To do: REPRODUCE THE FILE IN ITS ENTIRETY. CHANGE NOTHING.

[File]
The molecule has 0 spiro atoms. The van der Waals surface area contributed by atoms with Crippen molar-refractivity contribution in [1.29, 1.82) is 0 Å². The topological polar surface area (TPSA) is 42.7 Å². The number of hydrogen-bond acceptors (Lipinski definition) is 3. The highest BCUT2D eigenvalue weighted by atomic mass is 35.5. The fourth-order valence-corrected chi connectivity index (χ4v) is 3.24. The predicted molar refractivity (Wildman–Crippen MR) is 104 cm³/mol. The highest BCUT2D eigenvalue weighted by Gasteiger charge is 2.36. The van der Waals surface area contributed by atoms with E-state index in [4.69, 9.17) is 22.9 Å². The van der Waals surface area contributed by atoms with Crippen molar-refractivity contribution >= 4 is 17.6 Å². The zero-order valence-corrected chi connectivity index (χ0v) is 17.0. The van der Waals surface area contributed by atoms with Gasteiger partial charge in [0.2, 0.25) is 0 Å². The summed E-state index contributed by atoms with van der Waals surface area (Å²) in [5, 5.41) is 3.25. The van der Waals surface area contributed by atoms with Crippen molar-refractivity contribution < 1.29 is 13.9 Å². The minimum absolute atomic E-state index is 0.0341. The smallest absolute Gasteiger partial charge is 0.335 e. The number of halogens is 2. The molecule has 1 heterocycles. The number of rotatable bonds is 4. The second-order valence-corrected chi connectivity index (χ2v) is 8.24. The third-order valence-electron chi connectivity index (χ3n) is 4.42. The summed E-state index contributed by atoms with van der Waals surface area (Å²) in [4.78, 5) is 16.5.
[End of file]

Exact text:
The molecule has 0 spiro atoms. The van der Waals surface area contributed by atoms with Crippen molar-refractivity contribution in [1.29, 1.82) is 0 Å². The topological polar surface area (TPSA) is 42.7 Å². The number of hydrogen-bond acceptors (Lipinski definition) is 3. The highest BCUT2D eigenvalue weighted by atomic mass is 35.5. The fourth-order valence-corrected chi connectivity index (χ4v) is 3.24. The predicted molar refractivity (Wildman–Crippen MR) is 104 cm³/mol. The highest BCUT2D eigenvalue weighted by Gasteiger charge is 2.36. The van der Waals surface area contributed by atoms with E-state index in [4.69, 9.17) is 22.9 Å². The van der Waals surface area contributed by atoms with Crippen molar-refractivity contribution >= 4 is 17.6 Å². The zero-order valence-corrected chi connectivity index (χ0v) is 17.0. The van der Waals surface area contributed by atoms with Gasteiger partial charge in [0.2, 0.25) is 0 Å². The summed E-state index contributed by atoms with van der Waals surface area (Å²) in [5, 5.41) is 3.25. The van der Waals surface area contributed by atoms with Crippen molar-refractivity contribution < 1.29 is 13.9 Å². The minimum absolute atomic E-state index is 0.0341. The smallest absolute Gasteiger partial charge is 0.335 e. The number of halogens is 2. The molecule has 1 heterocycles. The number of rotatable bonds is 4. The second-order valence-corrected chi connectivity index (χ2v) is 8.24. The third-order valence-electron chi connectivity index (χ3n) is 4.42. The summed E-state index contributed by atoms with van der Waals surface area (Å²) in [4.78, 5) is 16.5.